By Ladislav Kovac
Every month that passes seems to bring new legislative changes with major impacts on the building industry. While municipal, provincial and federal governments are each taking steps to address housing affordability, many of these steps create additional problems for developers, potentially increasing costs and not creating solutions to the housing affordability problem.
Lobbying efforts have now made some headway with needed changes having been made to the Prohibition on the Purchase of Residential Property by Non-Canadians Act (PPRP Act), as well as the federal Underused Housing Tax Act (UHT Act). We briefly discuss those changes below, as well as further concerns for other vacant home legislation that still impose costs on developers.
Foreign prohibition amendments
In our Feb. 9, 2023 article, we summarized the PPRP Act and commented that it created problems by potentially capturing developers and REITs within its prohibition. BILD, the CHBA, together with a number of lawyers and developers had lobbied against this over-capture.
As of March 27, 2023, the PPRP Act has been amended and substantially addressed these concerns. Most importantly, a new exemption was created where property is purchased for the purposes of development. This will alleviate concerns for most developers. However, we note that the PPRP Act did not define what type of development is exempted. As such, plans to tear down and rebuild housing without creating additional dwelling units or to make only minor renovations which add additional dwelling units may not fall within this exemption.
Otherwise, several other significant problems with the PPRP Act were amended:
- The PPRP Act no longer applies to vacant, commercial or industrial lands that are zoned for residential or mixed-use.
- Non-corporate public entities (such as REITs, trusts or limited partnerships) traded on a Canadian stock exchange are now exempt.
- The indirect or direct foreign ownership threshold for a corporation or entity has been increased from three to 10 per cent.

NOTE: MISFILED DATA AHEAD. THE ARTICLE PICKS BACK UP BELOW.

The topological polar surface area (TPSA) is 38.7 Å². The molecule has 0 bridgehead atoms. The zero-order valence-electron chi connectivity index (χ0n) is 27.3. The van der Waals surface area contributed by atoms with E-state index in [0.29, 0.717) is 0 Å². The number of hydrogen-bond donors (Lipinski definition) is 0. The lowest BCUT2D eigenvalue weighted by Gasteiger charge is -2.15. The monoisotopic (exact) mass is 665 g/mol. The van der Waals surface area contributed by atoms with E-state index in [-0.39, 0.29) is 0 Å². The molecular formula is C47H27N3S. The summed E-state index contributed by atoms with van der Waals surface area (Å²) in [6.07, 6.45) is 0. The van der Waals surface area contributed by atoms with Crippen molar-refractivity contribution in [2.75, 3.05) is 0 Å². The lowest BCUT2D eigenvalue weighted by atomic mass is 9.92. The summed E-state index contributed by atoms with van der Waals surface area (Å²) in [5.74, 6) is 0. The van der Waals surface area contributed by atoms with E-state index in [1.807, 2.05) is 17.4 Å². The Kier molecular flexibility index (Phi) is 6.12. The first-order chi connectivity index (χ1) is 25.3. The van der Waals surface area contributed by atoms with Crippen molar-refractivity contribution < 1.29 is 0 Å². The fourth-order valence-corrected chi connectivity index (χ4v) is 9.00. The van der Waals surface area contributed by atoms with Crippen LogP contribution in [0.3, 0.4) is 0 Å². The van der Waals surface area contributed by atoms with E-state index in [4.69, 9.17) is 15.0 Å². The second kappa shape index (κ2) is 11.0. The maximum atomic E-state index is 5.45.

The PPRP Act amendments also made qualifying under the work permit exemption easier, requiring only that a purchaser’s work permit have at least 183 days remaining on its validity and that the purchaser had not acquired any other residential property.
Vacant home taxes
A number of vacant home taxes have been implemented both at the federal and municipal levels. Each set of legislation has its own nuances and we will not summarize each in this article, but rather identify common ways in which this legislation has the potential to create costs for developers. In addition to the federal UHT Act, at this time in Ontario, both Toronto and Ottawa, have implemented their own vacant home tax by-laws. Hamilton is in the process of implementing their own by-law which is set to take effect in 2024, Halton Region is seeking council approval for its own vacant home framework and other municipalities may soon follow suit.
Generally, each form of legislation is the same, implementing a one-per-cent tax on the assessed value of a dwelling if it is left vacant. The key impacts we discuss below are impacts on:
- Administration and compliance costs
- Impact on inventory units
- Impact on pre-demolition units
Even where the vacant taxes do not apply, vacant home legislation as a whole tends to require declarations to be filed by property owners confirming the status of the dwelling. Failure to file is often punitive, leading to the imposition of the tax and potentially further penalties. Developers who may at one time own a significant number of units will need to have staff file individual declarations for the federal UHT Act and any applicable municipal declarations.